High Court rejects request for interim freeze of polio vaccine campaign

Decision comes shockingly fast, says failure to undertake nationwide campaign unacceptable "risk of people's lives."

By
August 22, 2013 19:51
2 minute read.
An Israeli child receives a polio vaccine

polio vaccine illustrative 370. (photo credit: REUTERS/Oswaldo Rivas)

 
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The High Court of Justice on Thursday swiftly rejected requests for a freeze in the state's massive polio vaccination program.

The court did not elaborate on the grounds for its decision.

The decision came shockingly fast, only hours after the state filed its response to defend the program against the petition by the group 'Returning Balance'.

Going on the offensive, the state said that failure to undertake its already started nationwide vaccination campaign would be an unacceptable "risk of people's lives." The state said that many people's lives could be in danger if a more limited campaign was followed, responding only to already identified outbreak areas, in order to avoid vaccinating people where the virus was not hitting.

The state said that the uncertainty and danger were too great to gamble on such a more conservative vaccination campaign and could even lead to other countries and world health bodies issuing warnings for visiting Israel and placing Israel with a group of third-world countries considered polio risks.

In that respect, the state noted that its vaccination campaign was approved and recommended by top global experts on the issue.

Some 170,000 children around the country out of a total of one million have already received an oral polio vaccine in a campaign due to proceed over the next three months. The Health Ministry announced earlier this week that 35,000 had received two drops of OPV on Tuesday alone.

This brought the total of the national campaign to 74,000 children over three days, in addition to the more urgent vaccination effort, now in its third week, being held in the south of the country, where the wild polio virus was found in sewage and in a few dozen carriers.

No one has taken sick with the paralytic disease since the virus was first detected in sewage treatment plants in February.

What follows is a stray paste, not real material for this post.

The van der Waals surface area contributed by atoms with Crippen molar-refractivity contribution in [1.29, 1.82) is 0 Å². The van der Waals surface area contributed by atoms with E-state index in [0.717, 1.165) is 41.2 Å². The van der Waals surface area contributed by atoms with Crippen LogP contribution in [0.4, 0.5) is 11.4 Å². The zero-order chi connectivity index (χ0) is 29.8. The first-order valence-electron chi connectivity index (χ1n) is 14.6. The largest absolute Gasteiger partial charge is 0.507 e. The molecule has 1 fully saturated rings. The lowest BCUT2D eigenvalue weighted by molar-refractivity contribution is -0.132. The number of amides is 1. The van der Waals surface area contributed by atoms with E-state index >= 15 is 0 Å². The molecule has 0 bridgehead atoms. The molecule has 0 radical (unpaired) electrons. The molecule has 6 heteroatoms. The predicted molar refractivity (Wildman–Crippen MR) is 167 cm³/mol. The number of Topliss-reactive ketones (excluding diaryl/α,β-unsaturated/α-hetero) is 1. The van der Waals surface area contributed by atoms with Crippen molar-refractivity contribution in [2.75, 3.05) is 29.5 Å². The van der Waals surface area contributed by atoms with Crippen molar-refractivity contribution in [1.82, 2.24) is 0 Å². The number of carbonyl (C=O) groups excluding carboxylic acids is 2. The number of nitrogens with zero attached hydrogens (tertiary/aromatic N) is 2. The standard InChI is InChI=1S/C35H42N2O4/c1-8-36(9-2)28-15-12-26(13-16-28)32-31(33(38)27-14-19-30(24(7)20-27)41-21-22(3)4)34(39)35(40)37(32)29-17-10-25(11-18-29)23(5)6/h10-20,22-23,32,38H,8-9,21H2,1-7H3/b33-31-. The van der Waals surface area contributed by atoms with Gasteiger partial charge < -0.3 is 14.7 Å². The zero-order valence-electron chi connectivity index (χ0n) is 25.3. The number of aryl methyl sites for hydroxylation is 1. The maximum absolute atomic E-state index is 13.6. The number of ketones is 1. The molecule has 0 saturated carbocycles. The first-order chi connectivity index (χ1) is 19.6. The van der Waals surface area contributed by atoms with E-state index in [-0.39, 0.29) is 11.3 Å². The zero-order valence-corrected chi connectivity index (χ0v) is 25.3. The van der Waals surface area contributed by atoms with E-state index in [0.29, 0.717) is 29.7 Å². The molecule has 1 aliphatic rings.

The petition argued that the state had presented the campaign without sufficient public debate and analysis of the issue.

The petitioners also insisted that the state had only provided parents with the positives of the state?s vaccination campaign, without fully informing parents of the negatives.

For example, the petitioners said that the state has obscured the point that most children being vaccinated are not being vaccinated to protect themselves but to prevent them from being carriers for those not vaccinated.

The state responded more specifically to some of these issues, saying that 40 out of 42 persons carrying the new polio virus (no one has gotten sick from it yet) were children under 10 who had received only the dead-virus version of the vaccine.

It's point was to justify the vaccinating specifically of younger children who have only received the "dead-virus" vaccine as being more at risk unless they receive the "live-virus" vaccine, which is currently being distributed.

The state emphasized that it gave a more comprehensive answer than the court had demanded of it and prior to the court-set deadline because it believed that "there is great importance for a final decision on the petition and for the request for an interim order, in order to remove the 'legal cloud' from the vaccination campaign."

It concluded that this was especially true since "portions of the general public are holding off getting vaccinated because of the ongoing legal proceeding."

Judy Siegel contributed to this story.

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